Our parents in the fifties and sixties hardly worried about kids playing all over the neighborhood. Will the kids growing up today be different because they never experienced the youthful independence that we had? No one knows, I know that we got to enjoy a sense of independence that would hard for a child to find today.
Anyone who grew up in the fifties and sixties has to marvel at the organized life of today's kids. In the fifties, we came home from school, either played pick-up football or baseball depending on the season or wandered the woods. My mom and dad weren't together when I was young so my mother ran a beauty shop out of room attached the back of our house. She worked really hard so I was pretty much on my own after school, but so were most kids with two parents.
There was little fear in our village of Lewisville, NC. In the fifties I can still remember Dr. Hampton making house calls and walking to Beck's Store at the end of the Lewisville-Clemmons Road. I believe Cokes were a nickel. Comic books and Tom Swift books served as entertainment instead of computers. I can remember when our neighbors, Tom and Jet got their first television. I would go over and watch Howdy Doody with their sons Tommy and Steve.
The real entertainment was outside in the vacant fields where we would build forts or the in the woods where we would dam streams or search for salamanders and craw fish to be used for fish bait. We wandered the woods without much thought. We explored, had imaginary battles, wore ourselves out each day. In the summer we could hardly wait to get going since there was so much to do. It was a great place to grow up, you could walk to church or school.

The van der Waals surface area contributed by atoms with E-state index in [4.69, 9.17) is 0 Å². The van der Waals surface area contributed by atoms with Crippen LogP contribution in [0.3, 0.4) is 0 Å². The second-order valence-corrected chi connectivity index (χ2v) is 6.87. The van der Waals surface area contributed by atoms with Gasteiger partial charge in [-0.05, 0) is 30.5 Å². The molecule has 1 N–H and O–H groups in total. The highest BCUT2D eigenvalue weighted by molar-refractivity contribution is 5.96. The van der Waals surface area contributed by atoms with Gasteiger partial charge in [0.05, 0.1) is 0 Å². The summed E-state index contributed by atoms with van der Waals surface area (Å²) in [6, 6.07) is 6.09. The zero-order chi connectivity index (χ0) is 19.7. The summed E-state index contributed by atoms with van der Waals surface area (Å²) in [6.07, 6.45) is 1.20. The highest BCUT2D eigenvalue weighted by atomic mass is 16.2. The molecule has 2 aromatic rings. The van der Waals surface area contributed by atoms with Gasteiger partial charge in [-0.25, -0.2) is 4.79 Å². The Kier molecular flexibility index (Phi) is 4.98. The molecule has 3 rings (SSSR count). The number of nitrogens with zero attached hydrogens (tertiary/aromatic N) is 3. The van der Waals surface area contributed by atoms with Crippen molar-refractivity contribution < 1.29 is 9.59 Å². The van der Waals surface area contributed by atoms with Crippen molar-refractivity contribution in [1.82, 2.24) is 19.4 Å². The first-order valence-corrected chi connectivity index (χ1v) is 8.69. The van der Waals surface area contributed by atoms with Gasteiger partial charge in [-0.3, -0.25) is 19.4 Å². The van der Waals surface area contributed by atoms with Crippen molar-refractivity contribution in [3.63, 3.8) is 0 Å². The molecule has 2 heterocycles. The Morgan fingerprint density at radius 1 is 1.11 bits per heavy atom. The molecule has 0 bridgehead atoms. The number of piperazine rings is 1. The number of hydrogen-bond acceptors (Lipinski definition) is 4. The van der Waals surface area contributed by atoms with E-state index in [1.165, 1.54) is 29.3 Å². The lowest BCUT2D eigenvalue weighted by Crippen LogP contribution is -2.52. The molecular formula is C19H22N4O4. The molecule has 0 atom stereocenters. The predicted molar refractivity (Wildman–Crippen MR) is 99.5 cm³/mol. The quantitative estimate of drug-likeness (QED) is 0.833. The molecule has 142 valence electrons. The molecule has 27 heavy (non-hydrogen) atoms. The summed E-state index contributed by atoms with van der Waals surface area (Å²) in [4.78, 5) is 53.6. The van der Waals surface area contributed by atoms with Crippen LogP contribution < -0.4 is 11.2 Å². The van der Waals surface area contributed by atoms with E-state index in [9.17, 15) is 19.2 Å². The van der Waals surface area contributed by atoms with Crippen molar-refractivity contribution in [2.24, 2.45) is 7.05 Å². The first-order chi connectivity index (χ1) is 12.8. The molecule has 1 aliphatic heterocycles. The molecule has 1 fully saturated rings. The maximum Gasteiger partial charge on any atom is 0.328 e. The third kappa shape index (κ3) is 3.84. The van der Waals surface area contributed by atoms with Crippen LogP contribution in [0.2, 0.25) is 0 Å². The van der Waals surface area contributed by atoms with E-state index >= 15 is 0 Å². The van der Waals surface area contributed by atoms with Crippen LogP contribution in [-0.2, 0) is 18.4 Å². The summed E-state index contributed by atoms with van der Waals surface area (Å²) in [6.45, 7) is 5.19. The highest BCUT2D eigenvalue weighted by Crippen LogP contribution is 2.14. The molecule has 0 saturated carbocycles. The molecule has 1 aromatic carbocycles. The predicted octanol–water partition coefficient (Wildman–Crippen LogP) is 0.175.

Then of course there was "Vacation Bible School." I made a deal with my mom that if I would go until I was a certain age, then I wouldn't have to go. When I got set free from Bible School, I would take a short cut behind the church with bike on my way to my favorite fishing pond. All the time I was hoping some friends would see me sliding through with my fishing pole. I remember the time I caught a catfish weighing four pounds. I rode home with it tied to the rack on the front of my bike. It bent the rack, but mom cut its head off with a small axe and filled two pans with catfish. I had some older friends in those days, George and Junior, but no one worried about those things in Lewisville in the fifties.
Eventually my life long friend Mike and I would wander the woods with shotguns and occasionally decimate the squirrel population. We hunted once near Styers Ferry where my great grandfather ferried people across the Yadkin River. We actually lived on Styers Street at the intersection with Shallowford Road. Here is the Google map of the area and the satellite map. Even today as you can see from the satellite photo there is plenty of woods for little boys to wander.
I can't help but wonder if any of the kids today get to have the fun that we did. While we were living there, Styers Street was a dirt road. It was named after my Uncle Joe who lived beside us. He only had one arm since he had lost one a saw mill accident. Great Grandma Styers lived in a little house beside us. One of my chores was to run over and peep in the window to see it she was still alive. I think she lived to be 100 years and six months.
I've often argued with folks that today's kids don't have enough freedom to explore and be on their own. Will they make good leaders? We'll have to see. I'm glad that my kids got to spend part of their life on a farm and didn't miss building a few forts in the woods. I hope there are kids out there still keeping the tradition alive. If the massive Red Tides are any indication, we're going to need them at the top of their game.